Ask yourself, “Am I craving salty, umami flavors?” If so, your body is telling you that you need protein. At such times you will be especially susceptible to the lure of protein decoys, such as ultraprocessed savory snack foods. Don’t be seduced—seek out high-quality protein foods instead.
9. The flip side to the above is: don’t eat more protein than you feel you want.
Your protein appetite will get it right, and there is a downside to eating too much of it. Our appetites are better gauges than our calculators.
10. When exercising and building muscle mass, the science suggests that eating 20 to 30 grams of protein within a meal best activates the cellular machinery for building new muscle proteins.
That is the optimal dose of protein to kick-start muscle synthesis into action. The machinery involved in protein synthesis is the growth pathway that we discussed in Chapter 8, which, as an inevitable by-product, also produces cellular garbage and causes damage to cells and DNA. A meal containing 20 to 30 grams of protein will switch on protein synthesis for around 2 hours, limiting the side effects of protein synthesis to those periods within the day.
11. To help boost cellular and DNA repair and maintenance, fast overnight and limit snacking between main meals.
For example, avoid eating after about 8pm until breakfast the next morning. This regular daily fast will help activate the longevity pathway (also introduced in Chapter 8), as well as reduce the risk that you will eat extraneous calories later in the evening, and assist with sleep. There are various weight-loss programs that involve periods of restricted calorie intake (the 5:2 Fast Diet is one of the more popular), but the science is showing that even without eating fewer calories in total, there are health benefits from simply restricting the number of hours in the day when we eat (called “intermittent fasting” or “time-restricted feeding”). These benefits arise because a period of several hours without food turns off the damage-producing growth pathways and activates the cellular and DNA repair and maintenance processes that support health and longevity. We can’t eat when we’re asleep. This means that nighttime sleep provides an opportunity to clear out the accumulated cellular garbage and repair the damage done to our DNA and tissues during the day. That much is true for all the cells in our bodies but especially so for our brain cells. No wonder, then, that timerestricted feeding and good sleep have both been linked to improved physical as well as mental health.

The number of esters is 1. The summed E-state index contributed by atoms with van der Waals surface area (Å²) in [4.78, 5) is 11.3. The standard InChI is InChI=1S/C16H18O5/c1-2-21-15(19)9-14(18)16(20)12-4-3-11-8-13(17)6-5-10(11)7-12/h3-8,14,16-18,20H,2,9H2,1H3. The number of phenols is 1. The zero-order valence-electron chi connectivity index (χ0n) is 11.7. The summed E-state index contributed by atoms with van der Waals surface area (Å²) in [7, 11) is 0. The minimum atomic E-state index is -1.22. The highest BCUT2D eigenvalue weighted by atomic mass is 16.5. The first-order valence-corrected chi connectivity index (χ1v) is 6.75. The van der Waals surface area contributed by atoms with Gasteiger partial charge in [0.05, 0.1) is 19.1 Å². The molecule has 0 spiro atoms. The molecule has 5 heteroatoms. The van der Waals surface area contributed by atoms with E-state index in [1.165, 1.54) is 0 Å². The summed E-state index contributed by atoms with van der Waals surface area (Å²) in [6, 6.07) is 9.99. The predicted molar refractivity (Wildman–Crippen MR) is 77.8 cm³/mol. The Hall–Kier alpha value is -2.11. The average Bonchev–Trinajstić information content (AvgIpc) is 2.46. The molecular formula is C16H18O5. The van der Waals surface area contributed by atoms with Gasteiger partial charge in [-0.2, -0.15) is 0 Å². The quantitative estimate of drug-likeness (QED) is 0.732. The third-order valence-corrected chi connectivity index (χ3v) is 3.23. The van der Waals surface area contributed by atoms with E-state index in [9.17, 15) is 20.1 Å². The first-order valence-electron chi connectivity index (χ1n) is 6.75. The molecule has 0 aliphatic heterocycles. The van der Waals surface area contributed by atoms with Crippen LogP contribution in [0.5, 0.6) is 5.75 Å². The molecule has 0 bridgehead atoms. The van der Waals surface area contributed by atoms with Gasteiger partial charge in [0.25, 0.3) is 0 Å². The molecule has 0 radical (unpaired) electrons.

12. Sleep well.
Sleep is the third pillar of health and wellness, along with diet and exercise. Sleep and nutrition are linked through the circadian body clock system. Our biology is governed by a master clock, which sits in the brain. It runs on a twenty-four-hour cycle and controls daily rhythms of sleep-wakefulness, body temperature, gut emptying, blood pressure, insulin sensitivity, and much more. The master clock uses hormones such as melatonin to synchronize a multitude of separate mini clocks that are found in each of our organs. Indeed, every cell has its own private circadian clock, which is tightly linked to fundamental cellular processes like DNA replication and insulin signaling. Mess up the synchronization of these cellular and organ clocks, and you end up feeling terrible, as anyone who has suffered jet lag will know. Also, the risks of obesity, diabetes, cardiovascular disease, and cancer are all higher in long-term shift workers. The master body clock doesn’t run as accurately as a digital wristwatch, however. It runs a little slow, so each day it needs to be reset by a reliable environmental cue. The main clock-setting cue is daylight, but the timing of eating is also important. If you subject yourself to bright light or eat when your body clock is expecting you to be asleep, you’ll end up with a scrambled clock system and, ultimately, with poor health outcomes.
13. Get active—outdoors if possible—and sociable.
Physical activity and social interactions are clearly related to improved health and longevity.
14. Learn how to cook the foods you love—and then teach your children. This is among the greatest gifts you can give them.
How is it that a baboon, a cat and a locust instinctively know what to eat for balanced nutrition, and we humans can't seem to figure it out?
Mixing a nutritionally balanced diet, with a precise ratio of protein to carbohydrate, seems daunting, but animals, from apes to cockroaches, all manage it instinctively. It comes down to the essential role of appetite to communicate the body's needs to the brain. Humans have this ability too, but our appetites have been hijacked in the modern food environment, causing obesity and the serious diseases that come with it.